On January 27, 1995, Earhart initiated federal habeas proceedings in the United States District Court for the Western District of Texas by filing a motion for appointment of counsel and for a stay of execution. The district court granted both motions on February 2, 1995. Earhart filed a petition for federal habeas relief on September 29, 1995. On May 15, 1996, the district court rejected all claims raised by Earhart. On January 9, 1998, after full briefing and oral argument from the parties, the United States Court of Appeals for the Fifth Circuit affirmed the district court's denial of habeas corpus relief. The Supreme Court denied a petition for writ of certiorari on October 13, 1998.

Earhart then filed an application for habeas corpus relief in the state convicting court. On May 6, 1999, the trial court issued findings of fact and conclusions of law, which included a recommendation that the relief sought be denied. On June 30, 1999, the Court of Criminal Appeals denied habeas corpus relief based on the trial court's findings and conclusions and its own review of the record. A petition for writ of certiorari is pending before the Supreme Court.


At the punishment phase of trial, the State presented evidence of other violent conduct by Earhart. Earhart's sister, Johnnie Ruth Johnson, testified that in 1981 she and Earhart were returning from visiting the grave of their deceased brother when they stopped at a church. Earhart exited the car and went to the bathroom. When he returned, he went over and placed his hands on Johnson's neck. Johnson said, "James, I'm your sister. What's the matter?" Johnson then got out of the car and ran approximately four miles to her house and has not been alone with Earhart since the incident.

Sharon Brown, Earhart's cousin, testified that in 1981 she was watching television with Earhart when he put his arm across her throat and his hand on her stomach. Brown became angry and was able to persuade Earhart to take his hands off her. Brown then ran into her bedroom and locked the door.

Mary Husband, a resident of Brazos County, Texas, testified that Earhart answered an advertisement she had placed in a local paper for the sale of furniture. While there, Earhart behaved in very threatening manner toward Husband and her seven-year-old son. During his visit, Earhart had his pants down to where his pubic hair showed, and he held his hand cupped over his pelvic area. He also appeared to be holding something in his hand, which appeared to be a gun or a knife. Husband was so frightened that she sent her son to her next-door neighbor. After telling Earhart that her husband was on his way and that she had two trained guard dogs in the house, Husband was able to persuade Earhart to leave.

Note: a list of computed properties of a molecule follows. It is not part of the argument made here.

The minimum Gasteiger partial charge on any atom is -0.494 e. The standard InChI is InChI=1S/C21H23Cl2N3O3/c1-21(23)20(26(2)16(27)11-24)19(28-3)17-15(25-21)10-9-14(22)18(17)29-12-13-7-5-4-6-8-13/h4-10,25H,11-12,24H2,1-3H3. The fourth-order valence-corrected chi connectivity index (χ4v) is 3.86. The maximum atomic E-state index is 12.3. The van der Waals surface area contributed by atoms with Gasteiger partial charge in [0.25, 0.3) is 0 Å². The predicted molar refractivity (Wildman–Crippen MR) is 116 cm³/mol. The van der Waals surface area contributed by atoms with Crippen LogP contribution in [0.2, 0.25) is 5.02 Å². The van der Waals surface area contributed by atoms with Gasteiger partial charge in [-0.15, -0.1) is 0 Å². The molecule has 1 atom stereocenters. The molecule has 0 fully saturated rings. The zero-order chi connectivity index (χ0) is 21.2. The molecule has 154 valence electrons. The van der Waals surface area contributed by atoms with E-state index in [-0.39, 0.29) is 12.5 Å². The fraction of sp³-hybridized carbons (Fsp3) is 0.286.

There was no evidence of drug or alcohol use connected with the instant offense.


08/17/99 Larry Keith Robison (Tarrant County)
08/18/99 Joe Mario Trevino (Tarrant County)
09/01/99 Raymond James Jones (Jefferson County)
09/10/99 Willis J. Barnes (Harris County)
09/14/99 William Prince Davis (Harris County)
09/21/99 Rickie Wayne Smith (Harris County)
10/21/99 Pedro Sosa (Atascosa County)
11/17/99 John Michael Lamb (Hunt County)
01/13/00 Johnny Paul Penry (Polk County)


If this execution is carried out, and if Kenneth Dunn is executed August 10, 1999, it will be the 184th execution since executions resumed in Texas in December 1982 and the 20th since General Cornyn took office.

This case has been handled by Assistant Attorney General, Chief of the Attorney General's Capital Litigation Division.

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Contact Ted Delisi, Heather Browne, or Andrea Horton at (512) 463-2050